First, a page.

Marvin decided to stay at Dwyer House for a 3rd year (which would be my final one at EHS) and he took Journalism with me as an elective. Marvin told me about his family – how both of his parents worked two jobs and also served as the superintendents of the building they lived in. It was a grueling schedule that they did (and continue to do) for years in order to give their four children a shot at the American dream. When people ask me how I can work so many jobs or such long hours, I tell them that my schedule is easy compared to the parents of some of my former students (and I think of specifically of Marvin’s parents when I say it).
In the spring of 2009, I accepted a job at Rutgers as the new Recovery Counselor. They agreed to hire me part-time at first in order for me to finish the school year at Elizabeth. I will always be grateful to them for that. My last day at Elizabeth was in late June. I cried when I drove away from the school. The next day, I took Marvin, Waldys and Jeremy Alba to NYC to see the Public Library, Grand Central Station, Strawberry Fields and the Natural Museum of History. It was teaching, learning, mentoring and guiding in action. We laughed and joked and I answered the questions that I could. It was a wonderful day.
At Rutgers, I organized and attended about 150+ activities a year with students and alumni in recovery. Marvin and Waldys came along to a number of those activities, including hikes, plays, sporting events, speaking engagements and meals. Marvin transferred to the honors building for his senior year, and both he and Waldys did very well there. In June of 2010, I had the pleasure of attending their (and all of my other students’) high school graduation. A 2009 New York Times article reported that 53% of students in the largest 50 cities in America graduate high school in 4 years while that number jumps to 71% in the suburbs. My students not only graduated from high school, but they had done so against considerable odds.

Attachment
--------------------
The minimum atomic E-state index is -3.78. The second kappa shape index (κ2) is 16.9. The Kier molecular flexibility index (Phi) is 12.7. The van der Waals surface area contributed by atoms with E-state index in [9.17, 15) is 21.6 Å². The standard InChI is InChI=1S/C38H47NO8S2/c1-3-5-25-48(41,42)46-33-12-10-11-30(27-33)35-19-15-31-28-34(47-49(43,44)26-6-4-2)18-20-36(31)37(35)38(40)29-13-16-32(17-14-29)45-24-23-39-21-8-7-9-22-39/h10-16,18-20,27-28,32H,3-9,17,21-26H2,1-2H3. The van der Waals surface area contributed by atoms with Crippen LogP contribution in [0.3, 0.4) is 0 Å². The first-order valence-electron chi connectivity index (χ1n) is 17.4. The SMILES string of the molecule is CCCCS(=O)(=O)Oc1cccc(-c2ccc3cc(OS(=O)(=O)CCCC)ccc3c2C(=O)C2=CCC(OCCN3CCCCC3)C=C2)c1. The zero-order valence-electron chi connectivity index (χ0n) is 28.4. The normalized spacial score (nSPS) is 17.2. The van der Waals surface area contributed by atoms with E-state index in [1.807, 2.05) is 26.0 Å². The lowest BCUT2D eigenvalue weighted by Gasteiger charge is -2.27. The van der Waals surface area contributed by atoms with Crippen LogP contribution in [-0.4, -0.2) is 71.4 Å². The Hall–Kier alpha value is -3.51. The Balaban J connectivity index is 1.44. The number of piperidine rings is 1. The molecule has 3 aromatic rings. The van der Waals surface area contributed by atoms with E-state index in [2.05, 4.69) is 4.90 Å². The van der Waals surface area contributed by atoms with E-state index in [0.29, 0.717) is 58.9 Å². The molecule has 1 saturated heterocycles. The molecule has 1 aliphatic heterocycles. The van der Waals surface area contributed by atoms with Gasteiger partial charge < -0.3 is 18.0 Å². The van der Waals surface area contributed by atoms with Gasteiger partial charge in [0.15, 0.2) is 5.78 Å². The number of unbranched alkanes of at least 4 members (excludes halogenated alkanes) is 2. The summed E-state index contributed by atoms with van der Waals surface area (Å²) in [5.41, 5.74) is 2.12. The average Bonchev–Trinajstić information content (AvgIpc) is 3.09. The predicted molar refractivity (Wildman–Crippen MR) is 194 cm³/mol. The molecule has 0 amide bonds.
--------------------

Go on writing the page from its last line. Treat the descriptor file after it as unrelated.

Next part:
Always a Teacher
My job at Rutgers required me to work 3 days in New Brunswick and 2 in Newark. Marvin and Waldys delighted me by enrolling at Rutgers Newark in the fall of 2010. I saw them several times a month and continued to involve them in activities with my other students. We still talked about the things we always talked about, but we also spoke more about girls, their friends’ substance use, their families, money and jobs. Both took a little while to adjust to the rigors of college coursework, but eventually they started doing well at Rutgers.
There were hiccups: Marvin’s car was stolen, Waldys’ parents divorced, Marvin almost got married (ugh…that was brutal)…the list goes on. We spent time together and talked about these problems, and one way or another, things worked out. Sometimes they were embarrassed to tell me something, so they would wait a little bit or the other one would tell me what was going on. I introduced them to my friends and family, and many of them knew Marvin and Waldys by name. A few of my friends were particularly helpful with them, and for that I am also grateful.
On May 18, 2015, 9 years after I met them, I had the unbridled pleasure, pride and joy in watching Waldys Batista and Marvin Pineda graduate from college. Waldys graduated with a BS in Criminal Justice and Marvin with a BA in film. Waldys has been applying for jobs as a police officer both in and out of NJ. He’s a dream candidate – he’s smart, hardworking, even tempered, humble, bi-lingual and cares about people. Marvin has been working and interning in film and will continue to do so (all of the videos on my site were shot by him). His goal is do to well enough making educational documentaries so that he can help build schools in poor countries. Sigh. These kids…these young men. I am so proud of them.
Go mentor someone. It will do as much for you as it does for them.